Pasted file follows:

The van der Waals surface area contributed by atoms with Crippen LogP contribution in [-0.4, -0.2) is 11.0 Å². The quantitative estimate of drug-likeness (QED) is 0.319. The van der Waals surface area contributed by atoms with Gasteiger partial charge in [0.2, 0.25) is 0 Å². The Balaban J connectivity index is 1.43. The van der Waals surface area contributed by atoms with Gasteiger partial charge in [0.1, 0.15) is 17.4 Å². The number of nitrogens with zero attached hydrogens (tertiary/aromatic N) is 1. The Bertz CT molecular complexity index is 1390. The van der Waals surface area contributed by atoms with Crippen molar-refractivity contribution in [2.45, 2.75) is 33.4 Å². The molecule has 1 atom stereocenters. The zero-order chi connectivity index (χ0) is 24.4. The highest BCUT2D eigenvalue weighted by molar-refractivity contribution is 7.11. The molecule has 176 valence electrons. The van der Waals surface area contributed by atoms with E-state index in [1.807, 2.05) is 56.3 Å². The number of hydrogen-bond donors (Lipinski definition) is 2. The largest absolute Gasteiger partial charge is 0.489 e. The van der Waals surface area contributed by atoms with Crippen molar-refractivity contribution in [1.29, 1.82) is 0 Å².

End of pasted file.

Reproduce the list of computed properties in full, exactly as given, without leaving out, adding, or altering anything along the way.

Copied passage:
The van der Waals surface area contributed by atoms with Crippen LogP contribution in [-0.4, -0.2) is 11.0 Å². The quantitative estimate of drug-likeness (QED) is 0.319. The van der Waals surface area contributed by atoms with Gasteiger partial charge in [0.2, 0.25) is 0 Å². The Balaban J connectivity index is 1.43. The van der Waals surface area contributed by atoms with Gasteiger partial charge in [0.1, 0.15) is 17.4 Å². The number of nitrogens with zero attached hydrogens (tertiary/aromatic N) is 1. The Bertz CT molecular complexity index is 1390. The van der Waals surface area contributed by atoms with Crippen molar-refractivity contribution in [2.45, 2.75) is 33.4 Å². The molecule has 1 atom stereocenters. The zero-order chi connectivity index (χ0) is 24.4. The highest BCUT2D eigenvalue weighted by molar-refractivity contribution is 7.11. The molecule has 176 valence electrons. The van der Waals surface area contributed by atoms with E-state index in [1.807, 2.05) is 56.3 Å². The number of hydrogen-bond donors (Lipinski definition) is 2. The largest absolute Gasteiger partial charge is 0.489 e. The van der Waals surface area contributed by atoms with Crippen molar-refractivity contribution in [1.29, 1.82) is 0 Å².